1. Dining: Portion Size & Healthy Options
Around the holidays, diet patterns change and larger meals than usual are often consumed.1,3 When there are several food choices, advise patients to keep portion sizes small. “Tell them to just sample each dish, choose their favorites,” said Arévalo, and opt to freeze leftovers for a later date. In addition, having healthier food options on the table like fruits and green vegetables and substituting herbs for added salt can help patients satisfy their appetites and avoid hypertension. Although large meals eaten later in the day may be the main focus, reminding patients to eat breakfast is another strategy to prevent overeating.
Not all holidays are celebrated with vast amounts of food. Fasting for religious holidays can lead to complications in patients with diabetes — predominantly hypoglycemia. Having educational discussions with patients who choose to fast can be an effective strategy to improve self-awareness.4 Depending upon how much and when a patient is eating, it may also be important to discuss adjusting timing, type, or dosage of diabetes medications and self-monitoring to avoid severe hypoglycemia.4,5
3. Alcoholic Beverages
Recommend that patients “keep alcoholic drinks to a minimum,” stated Arévalo. Although modest alcohol intake has been associated with a reduced risk for coronary artery disease and other vascular complications associated with metabolic syndrome, results from a cross-sectional study indicated that alcohol consumption in patients with type 2 diabetes is associated with an increased prevalence of metabolic comorbidities, including increased hypertriglyceridemia and obstructive sleep apnea.6 Arévalo’s suggestion for alcohol consumption aligns with that of the American Diabetes Association: no more than 1 drink a day for women and 2 drinks a day for men.7
4. Exercise & Sleep
It’s common to neglect physical activity during holidays. Recommend that patients stay active and plan for activities other than dining. “[Suggest patients] move for 30 minutes or more every day,” said Arévalo, adding that cleaning, seasonal yardwork (raking leaves, shoveling snow), walking with family, or dancing during celebrations are all good options. In addition to physical activity, advise patients to get at least 7 to 8 hours of sleep/night to help maintain glycemic control.8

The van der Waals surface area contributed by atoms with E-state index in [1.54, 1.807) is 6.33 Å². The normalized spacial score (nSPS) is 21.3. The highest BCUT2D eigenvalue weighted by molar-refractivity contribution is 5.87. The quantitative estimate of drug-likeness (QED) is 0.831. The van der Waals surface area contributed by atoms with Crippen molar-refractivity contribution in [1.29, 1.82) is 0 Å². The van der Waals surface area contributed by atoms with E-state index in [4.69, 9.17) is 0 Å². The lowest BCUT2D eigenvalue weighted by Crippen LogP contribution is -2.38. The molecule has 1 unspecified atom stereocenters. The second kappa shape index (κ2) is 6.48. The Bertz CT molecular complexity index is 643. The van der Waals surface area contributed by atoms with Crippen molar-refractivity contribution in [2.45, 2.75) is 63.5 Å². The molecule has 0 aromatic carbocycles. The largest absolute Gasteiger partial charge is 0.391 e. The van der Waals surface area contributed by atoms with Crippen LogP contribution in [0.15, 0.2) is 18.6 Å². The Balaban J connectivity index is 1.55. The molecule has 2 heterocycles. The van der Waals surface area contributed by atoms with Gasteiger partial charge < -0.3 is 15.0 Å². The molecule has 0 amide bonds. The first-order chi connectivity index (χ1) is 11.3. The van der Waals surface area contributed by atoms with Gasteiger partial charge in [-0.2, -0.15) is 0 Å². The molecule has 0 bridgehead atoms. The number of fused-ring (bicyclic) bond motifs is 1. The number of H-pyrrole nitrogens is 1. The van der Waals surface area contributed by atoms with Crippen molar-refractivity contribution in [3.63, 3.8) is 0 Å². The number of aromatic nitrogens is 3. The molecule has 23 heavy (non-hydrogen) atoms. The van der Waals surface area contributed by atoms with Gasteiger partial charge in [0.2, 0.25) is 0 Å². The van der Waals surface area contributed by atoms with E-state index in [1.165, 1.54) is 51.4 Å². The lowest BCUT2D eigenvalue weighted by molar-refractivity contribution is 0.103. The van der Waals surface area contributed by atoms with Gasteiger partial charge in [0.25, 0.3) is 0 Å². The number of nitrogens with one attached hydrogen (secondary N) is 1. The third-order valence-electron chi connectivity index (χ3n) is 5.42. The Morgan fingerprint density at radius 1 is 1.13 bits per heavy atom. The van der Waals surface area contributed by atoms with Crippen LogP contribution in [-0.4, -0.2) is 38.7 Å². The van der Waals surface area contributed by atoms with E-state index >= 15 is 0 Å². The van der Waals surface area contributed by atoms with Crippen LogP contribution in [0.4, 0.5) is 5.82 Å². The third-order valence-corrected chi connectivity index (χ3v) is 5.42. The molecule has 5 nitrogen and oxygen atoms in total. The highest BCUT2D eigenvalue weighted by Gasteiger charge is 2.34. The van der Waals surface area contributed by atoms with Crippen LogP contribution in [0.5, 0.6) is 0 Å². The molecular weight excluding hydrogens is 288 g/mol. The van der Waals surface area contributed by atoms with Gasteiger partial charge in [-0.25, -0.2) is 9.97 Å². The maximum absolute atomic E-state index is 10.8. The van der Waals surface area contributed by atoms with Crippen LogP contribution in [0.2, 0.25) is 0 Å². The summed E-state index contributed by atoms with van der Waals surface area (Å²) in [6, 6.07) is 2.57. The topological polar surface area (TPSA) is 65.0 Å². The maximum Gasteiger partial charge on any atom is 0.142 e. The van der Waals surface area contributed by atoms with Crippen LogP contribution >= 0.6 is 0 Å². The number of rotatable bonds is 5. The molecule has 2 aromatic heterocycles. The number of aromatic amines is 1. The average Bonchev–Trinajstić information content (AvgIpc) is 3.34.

If patients plan to travel for the holidays, they should schedule an appointment with their clinician to discuss a management plan.9, 10 Provide travel letters (even if the patient is not flying) along with additional prescriptions as needed and advise patients to make photocopies in case they are lost. Recommend patients pack twice as much medication as they will require and supplies to treat hypoglycemia (glucose tablets, snack foods). In addition, patients should carry a list of medications and information for emergency contacts and doctors on hand. Foot care should also be reviewed before traveling whether or not the patient has neuropathy.10
Holidays can be a challenging time for patients with diabetes to maintain glycemic control and other aspects of their condition.1-6 Sandra Arévalo, MPH, RDN, CDE, a spokesperson for the American Association of Diabetes Educators and the Academy of Nutrition, worked with Endocrinology Advisor to compile a list of key tips for practitioners to give their patients to ensure a healthier holiday season.
Compiled by Rachael Beairsto
1. Jones AG, McDonals TJ, Hattersley AT, Shields BM. Effect of the holiday season in patients with diabetes: glycemia and lipids increase postholiday, but the effect is small and transient. Diabetes Care. 2014;37(5):e98-e99.
2. Joshi SR, Mohan V, Joshi SS, Mechanick JI, Marchetti A. Transcultural diabetes nutrition therapy algorithm: the Asian Indian application. Curr Diab Rep. 2012;12(2):204-212.
3. Sumlin LL, Brown SA. Culture and food practices of African American women with type 2 diabetes. Diabetes Educ. 2017;43(6):565-575.
4. Lee SWH, Lee JY, Tan CSS, Wong CP. Strategies to make Ramadan fasting safer in type 2 diabetics. Medicine (Baltimore). 2016;95(2):e2457.
5. Metzger M, Lederhendler L, Corcos A. Blinded continuous glucose monitoring during Yom Kippur fasting in patients with type 1 diabetes on continuous subcutaneous insulin infusion therapy. Diabetes Care. 2015;38:e34-e35.
6. Patel PJ, Smith D, Connor JP, et al. Alcohol consumption in diabetic patients with nonalcoholic fatty liver disease [published online November 1, 2017]. Can J Gastroenterol Hepatol. doi:10.1155/2017/7927685
7. Alcohol. American Diabetes Association. http://www.diabetes.org/food-and-fitness/food/what-can-i-eat/making-healthy-food-choices/alcohol.html.
Updated October 16, 2017. Accessed November 9, 2018.
8. 5 healthy eating tips for the holidays. Centers for Disease Control and Prevention. https://www.cdc.gov/features/diabetesmanagement/index.html. Updated November 30, 2017. Accessed November 9, 2018.
9. 21 tips for traveling with diabetes. Centers for Disease Control and Prevention. https://www.cdc.gov/diabetes/library/features/traveling-with-diabetes.html. Updated September 17, 2018. Accessed November 9, 2018.
10. Kruger D. Travel and diabetes. Endocrinology Advisor. https://www.endocrinologyadvisor.com/endocrinology-metabolism/travel-and-diabetes/article/595689/. Published December 21, 2016. Accessed November 9, 2018.